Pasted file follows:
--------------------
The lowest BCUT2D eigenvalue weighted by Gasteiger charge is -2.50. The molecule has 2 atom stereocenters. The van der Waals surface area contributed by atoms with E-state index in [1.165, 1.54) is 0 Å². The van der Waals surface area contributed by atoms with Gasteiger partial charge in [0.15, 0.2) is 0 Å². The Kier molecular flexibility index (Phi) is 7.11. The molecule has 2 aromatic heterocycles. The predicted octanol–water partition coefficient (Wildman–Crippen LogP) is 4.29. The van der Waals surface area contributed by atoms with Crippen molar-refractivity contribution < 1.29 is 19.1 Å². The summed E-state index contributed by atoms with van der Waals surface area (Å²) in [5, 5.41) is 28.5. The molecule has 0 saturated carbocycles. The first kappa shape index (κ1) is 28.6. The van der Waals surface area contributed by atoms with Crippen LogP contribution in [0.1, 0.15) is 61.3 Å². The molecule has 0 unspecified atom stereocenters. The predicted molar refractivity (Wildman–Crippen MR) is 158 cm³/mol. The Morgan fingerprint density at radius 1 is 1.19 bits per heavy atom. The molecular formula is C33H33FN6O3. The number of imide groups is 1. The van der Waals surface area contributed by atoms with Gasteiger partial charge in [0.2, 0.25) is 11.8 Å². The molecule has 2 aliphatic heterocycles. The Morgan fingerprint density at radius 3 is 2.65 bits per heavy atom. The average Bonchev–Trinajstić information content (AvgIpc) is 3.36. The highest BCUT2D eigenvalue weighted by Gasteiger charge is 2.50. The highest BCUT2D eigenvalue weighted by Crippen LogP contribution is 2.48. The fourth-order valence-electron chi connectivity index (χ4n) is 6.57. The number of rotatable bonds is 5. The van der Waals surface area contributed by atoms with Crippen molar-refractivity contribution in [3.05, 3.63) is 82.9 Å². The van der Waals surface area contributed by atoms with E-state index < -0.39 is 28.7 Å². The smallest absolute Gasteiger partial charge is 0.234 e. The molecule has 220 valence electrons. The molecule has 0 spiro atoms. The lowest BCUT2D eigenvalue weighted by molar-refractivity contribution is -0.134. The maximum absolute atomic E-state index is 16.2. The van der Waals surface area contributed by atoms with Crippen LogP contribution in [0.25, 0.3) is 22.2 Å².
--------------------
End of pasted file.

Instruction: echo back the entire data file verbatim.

The lowest BCUT2D eigenvalue weighted by Gasteiger charge is -2.50. The molecule has 2 atom stereocenters. The van der Waals surface area contributed by atoms with E-state index in [1.165, 1.54) is 0 Å². The van der Waals surface area contributed by atoms with Gasteiger partial charge in [0.15, 0.2) is 0 Å². The Kier molecular flexibility index (Phi) is 7.11. The molecule has 2 aromatic heterocycles. The predicted octanol–water partition coefficient (Wildman–Crippen LogP) is 4.29. The van der Waals surface area contributed by atoms with Crippen molar-refractivity contribution < 1.29 is 19.1 Å². The summed E-state index contributed by atoms with van der Waals surface area (Å²) in [5, 5.41) is 28.5. The molecule has 0 saturated carbocycles. The first kappa shape index (κ1) is 28.6. The van der Waals surface area contributed by atoms with Crippen LogP contribution in [0.1, 0.15) is 61.3 Å². The molecule has 0 unspecified atom stereocenters. The predicted molar refractivity (Wildman–Crippen MR) is 158 cm³/mol. The Morgan fingerprint density at radius 1 is 1.19 bits per heavy atom. The molecular formula is C33H33FN6O3. The number of imide groups is 1. The van der Waals surface area contributed by atoms with Gasteiger partial charge in [0.2, 0.25) is 11.8 Å². The molecule has 2 aliphatic heterocycles. The Morgan fingerprint density at radius 3 is 2.65 bits per heavy atom. The average Bonchev–Trinajstić information content (AvgIpc) is 3.36. The highest BCUT2D eigenvalue weighted by Gasteiger charge is 2.50. The highest BCUT2D eigenvalue weighted by Crippen LogP contribution is 2.48. The fourth-order valence-electron chi connectivity index (χ4n) is 6.57. The number of rotatable bonds is 5. The van der Waals surface area contributed by atoms with Crippen molar-refractivity contribution in [3.05, 3.63) is 82.9 Å². The van der Waals surface area contributed by atoms with E-state index < -0.39 is 28.7 Å². The smallest absolute Gasteiger partial charge is 0.234 e. The molecule has 220 valence electrons. The molecule has 0 spiro atoms. The lowest BCUT2D eigenvalue weighted by molar-refractivity contribution is -0.134. The maximum absolute atomic E-state index is 16.2. The van der Waals surface area contributed by atoms with Crippen LogP contribution in [0.25, 0.3) is 22.2 Å².